Extracurricular activities have evolved into something that is almost mandatory in a student’s academic development. This is because they allow pupils to excel outside the classroom by applying their academic knowledge to relevant pursuits in areas of interest. However, extracurricular opportunities differ across high schools, so sometimes initiating them can be important to allow students interested in a certain field to develop their skills.
There are a few reasons to start a club at one’s school, but the most obvious is that your school does not have a club already. For example, my school only has Mu Alpha Theta and HOSA. Still, I was interested in competing in a wide range of science events which made me consider starting a Science Olympiad team.
Besides the absence of a club chapter at your school, there are a couple of other reasons why you may initiate a chapter. A club may already be well-organized outside of your school (clubs with competitions/establishments at the regional, state, or even national levels), the club being a leadership opportunity, or the club being something prestigious that would elevate the students at the school.
Here are a few of the clubs to start, along with a very brief description is included with each club name, as most have a linked article going more in-depth:
Science Olympiad: Team-based competitions where members compete in individual events, and team performance is affected by individual placements. Events are in various STEM topics, from biology to engineering, teams up to 15 students.
HOSA: Individuals compete in events (a few of which are team-based), only individual performance matters, and events focus almost exclusively on healthcare, health administration, and medicine.
Mu Alpha Theta: Math Honors Society focused solely on mathematics. Students compete in invitational competitions hosted by schools to then compete at state-level competitions.
Science Bowl: Teams of 4-5 students compete in regional, state, and national competitions in quiz-based science questionnaire competitions; teams that qualify through regionals and states compete in the national finals.
For the starting steps, we will be using an organization called “STEM” as an example.
One of the hardest things about starting a club can be finding members and making sure that the student population is aware of a new organization chapter/team. Outreach for your new club should begin at the very beginning of the club creation process. You should reach out to your friends and students with similar interests as you in the beginning to gauge their interest in forming and organizing a club. It is much easier to create a successful club if you have many motivated members rather than yourself. Once you have a dedicated member of founders, you can begin spreading information about the club through word of mouth or social media.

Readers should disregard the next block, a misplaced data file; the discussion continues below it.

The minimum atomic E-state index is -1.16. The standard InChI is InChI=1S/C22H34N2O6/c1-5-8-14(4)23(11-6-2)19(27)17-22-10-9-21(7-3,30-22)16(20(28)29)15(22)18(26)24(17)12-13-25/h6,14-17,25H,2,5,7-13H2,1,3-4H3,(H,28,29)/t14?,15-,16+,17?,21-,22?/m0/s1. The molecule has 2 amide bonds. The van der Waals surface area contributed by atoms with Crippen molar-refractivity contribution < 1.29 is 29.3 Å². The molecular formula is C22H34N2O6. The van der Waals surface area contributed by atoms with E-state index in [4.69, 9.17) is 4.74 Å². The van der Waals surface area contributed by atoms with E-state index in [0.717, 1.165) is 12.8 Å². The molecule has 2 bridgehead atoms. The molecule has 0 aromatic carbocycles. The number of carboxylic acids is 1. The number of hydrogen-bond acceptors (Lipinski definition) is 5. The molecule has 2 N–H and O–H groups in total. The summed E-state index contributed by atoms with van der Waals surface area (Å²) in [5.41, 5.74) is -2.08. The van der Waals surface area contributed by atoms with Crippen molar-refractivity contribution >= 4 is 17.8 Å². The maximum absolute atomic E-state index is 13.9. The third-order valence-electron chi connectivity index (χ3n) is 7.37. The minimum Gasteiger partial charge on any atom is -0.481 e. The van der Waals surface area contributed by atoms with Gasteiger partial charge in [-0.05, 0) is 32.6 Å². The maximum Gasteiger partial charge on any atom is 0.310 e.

However, the best way to reach out to students is to advertise through established avenues of school communication; the best examples are having an advertisement for a club/team on the school news or during the morning/afternoon announcements, as these are guaranteed to reach almost all students.
Even if all the right steps are taken, and this guide is followed perfectly, students may still have trouble finding their organization growing adequately. Therefore, it’s important to remember the most important ingredient: Patience. The purpose of initiating a STEM organization chapter/team isn’t to compete immediately or to reach the full potential within the first year but to lay the foundation for a STEM culture for the future. So remember this and remain patient when initiating an organization.
Getting involved in STEM by leading a STEM organization is a courageous feat and will advance the experience of all STEM students at a given school. If you decide to embark on such a journey, remember to follow the steps above and stay patient during the entire process. Remain dedicated and passionate, and you will succeed.
Ohm is currently developing curriculum for SciTeens SOLID Physics Course, focuses on teaching physics and programming to interested students from backgrounds underrepresented in STEM and is a former member of the outreach team.
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